• I grew up hating the DH, thinking it was a terrible bastardization of original intent, etc. I have come around, this started about 15 years ago. I like the DH. I like AL baseball and what the DH has done to it. I like the lack of a dead spot in the lineup, the fact that the offense is focused on offense by offensive specialists. But I also like the NL game. I like the mobility of lineups. I like the fact that pitchers hit, even if they don’t hit well. The purity of the rule isn’t the crux of the matter for me, but I do understand that that may play a role for others. I like the fact that the leagues are different. A lot. I prefer watching the AL (I have a vested rooting interest in this), but I much prefer watching two NL teams play each other than watching NL teams play AL teams, no matter what park they are playing in, under whichever set of rules applies on that given day.

    SF June 17, 2008, 10:50 am
  • Should what qualifies a player for the HOF really be criteria for the rules???? That’s kind of an insane, cart-before-horse argument. You can count the number of players in the Hall for their defensive prowess on maybe one hand, so by this logic we should also dispense with fielding and just have home-run derby contests. (Which, I might point out, have proven more popular than regular play, based on the All-Star festivities.)
    All rules are conventions. The idea that any way is more natural is bogus. I enjoy that the NL plays in its traditional way, and that we get to see the different strategies in that league.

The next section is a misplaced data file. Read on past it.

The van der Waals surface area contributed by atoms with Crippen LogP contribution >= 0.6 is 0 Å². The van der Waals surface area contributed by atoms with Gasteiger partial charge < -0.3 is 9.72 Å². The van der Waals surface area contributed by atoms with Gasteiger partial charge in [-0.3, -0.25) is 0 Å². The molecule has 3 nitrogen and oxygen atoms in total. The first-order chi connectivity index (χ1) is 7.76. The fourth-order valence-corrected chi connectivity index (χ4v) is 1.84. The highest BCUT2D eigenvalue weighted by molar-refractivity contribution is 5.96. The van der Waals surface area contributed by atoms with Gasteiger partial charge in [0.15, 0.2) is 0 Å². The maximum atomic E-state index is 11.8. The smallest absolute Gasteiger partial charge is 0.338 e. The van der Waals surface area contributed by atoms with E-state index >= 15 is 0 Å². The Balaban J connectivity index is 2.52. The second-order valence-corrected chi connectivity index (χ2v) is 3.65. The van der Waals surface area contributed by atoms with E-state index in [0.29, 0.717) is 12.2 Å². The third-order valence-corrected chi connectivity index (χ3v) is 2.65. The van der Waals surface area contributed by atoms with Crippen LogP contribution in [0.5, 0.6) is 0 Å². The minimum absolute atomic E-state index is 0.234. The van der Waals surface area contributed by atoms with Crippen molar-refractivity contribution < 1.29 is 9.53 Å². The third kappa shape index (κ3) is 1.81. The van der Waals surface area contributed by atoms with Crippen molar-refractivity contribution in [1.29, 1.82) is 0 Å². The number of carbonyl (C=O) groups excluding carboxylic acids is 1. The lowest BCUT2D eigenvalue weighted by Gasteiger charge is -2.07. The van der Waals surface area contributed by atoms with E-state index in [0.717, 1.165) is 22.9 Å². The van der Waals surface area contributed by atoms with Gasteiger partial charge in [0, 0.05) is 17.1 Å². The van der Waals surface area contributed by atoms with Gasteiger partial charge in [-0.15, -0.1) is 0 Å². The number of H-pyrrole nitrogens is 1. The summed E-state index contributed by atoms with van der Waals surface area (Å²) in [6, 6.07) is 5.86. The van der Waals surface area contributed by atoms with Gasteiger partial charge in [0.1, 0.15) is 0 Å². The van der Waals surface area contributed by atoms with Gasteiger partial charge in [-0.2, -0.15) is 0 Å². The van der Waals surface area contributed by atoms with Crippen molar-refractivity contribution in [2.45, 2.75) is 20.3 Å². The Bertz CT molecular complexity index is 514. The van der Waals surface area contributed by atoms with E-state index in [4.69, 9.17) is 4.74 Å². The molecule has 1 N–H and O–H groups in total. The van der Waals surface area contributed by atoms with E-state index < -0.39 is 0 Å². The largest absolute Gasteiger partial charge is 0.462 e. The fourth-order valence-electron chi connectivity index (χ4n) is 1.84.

YF June 17, 2008, 10:50 am
  • If ever the NL is going to change rules, I think it’s going to be MLB giving the Union those extra jobs for something in return (firmer draft slots? salary caps?). That’s the only scenario I can see it happening – when the interests of players and owners get aligned. Same deal with expanded rosters.

    A YF June 17, 2008, 10:52 am
  • Same deal with expanded rosters
    Ooh, let’s not go there. I hate expanded rosters…
    All rules are conventions. The idea that any way is more natural is bogus. I enjoy that the NL plays in its traditional way, and that we get to see the different strategies in that league.
    On this main issue YF and I are in perfect synchronicity, it seems.

    SF June 17, 2008, 10:56 am
  • I meant expanded rosters for the whole season – like a 26 or 27-man roster (and then of course more in September). The union would get more guaranteed jobs.

    A YF June 17, 2008, 10:58 am
  • By the way, how smart are the Yanks looking for having converted Joba when they did? That lessens the blow considerably :)

    A YF June 17, 2008, 10:59 am
  • By the way, how smart are the Yanks looking for having converted Joba when they did?
    Or, more accurately, how dumb do they look for not doing this in Spring Training?

    SF June 17, 2008, 11:01 am
  • I meant expanded rosters for the whole season – like a 26 or 27-man roster (and then of course more in September). The union would get more guaranteed jobs.
    Don’t like that idea either. The lineups are already hyper-specialized to a degree.

    SF June 17, 2008, 11:01 am
  • “the sample is such that this is, i would guess, basically meaningless statistically”
    I disagree YF. Look at this year as an example. The Sox play 6 different NL teams 3 times each and the Yanks play 5 (with 6 games vs. the Mets). If you drop the teams against whom they both play (Houston and Cincinatti), you are left with a total of 12 games played against different opponents.
    12 games is two weeks worth of games. If the teams are similarly good/bad this is no big deal, but this isn’t the case this year.